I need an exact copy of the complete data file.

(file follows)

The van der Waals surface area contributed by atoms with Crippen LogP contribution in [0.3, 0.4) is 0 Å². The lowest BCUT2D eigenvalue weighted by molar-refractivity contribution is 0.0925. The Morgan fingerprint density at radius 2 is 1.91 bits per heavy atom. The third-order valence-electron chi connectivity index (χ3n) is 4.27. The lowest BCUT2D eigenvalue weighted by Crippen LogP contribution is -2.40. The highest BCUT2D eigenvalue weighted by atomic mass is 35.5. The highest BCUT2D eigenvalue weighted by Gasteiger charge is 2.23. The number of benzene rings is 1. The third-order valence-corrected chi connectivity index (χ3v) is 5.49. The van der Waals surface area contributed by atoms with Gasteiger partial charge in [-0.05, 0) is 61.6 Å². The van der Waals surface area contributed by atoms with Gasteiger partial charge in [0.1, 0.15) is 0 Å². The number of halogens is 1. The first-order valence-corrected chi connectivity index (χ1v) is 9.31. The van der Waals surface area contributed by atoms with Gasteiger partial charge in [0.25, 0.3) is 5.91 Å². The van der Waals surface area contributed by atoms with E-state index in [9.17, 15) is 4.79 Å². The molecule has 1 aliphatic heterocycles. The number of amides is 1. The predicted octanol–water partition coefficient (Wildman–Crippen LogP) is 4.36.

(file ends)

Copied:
The van der Waals surface area contributed by atoms with Crippen LogP contribution in [0.3, 0.4) is 0 Å². The lowest BCUT2D eigenvalue weighted by molar-refractivity contribution is 0.0925. The Morgan fingerprint density at radius 2 is 1.91 bits per heavy atom. The third-order valence-electron chi connectivity index (χ3n) is 4.27. The lowest BCUT2D eigenvalue weighted by Crippen LogP contribution is -2.40. The highest BCUT2D eigenvalue weighted by atomic mass is 35.5. The highest BCUT2D eigenvalue weighted by Gasteiger charge is 2.23. The number of benzene rings is 1. The third-order valence-corrected chi connectivity index (χ3v) is 5.49. The van der Waals surface area contributed by atoms with Gasteiger partial charge in [-0.05, 0) is 61.6 Å². The van der Waals surface area contributed by atoms with Gasteiger partial charge in [0.1, 0.15) is 0 Å². The number of halogens is 1. The first-order valence-corrected chi connectivity index (χ1v) is 9.31. The van der Waals surface area contributed by atoms with Gasteiger partial charge in [0.25, 0.3) is 5.91 Å². The van der Waals surface area contributed by atoms with E-state index in [9.17, 15) is 4.79 Å². The molecule has 1 aliphatic heterocycles. The number of amides is 1. The predicted octanol–water partition coefficient (Wildman–Crippen LogP) is 4.36.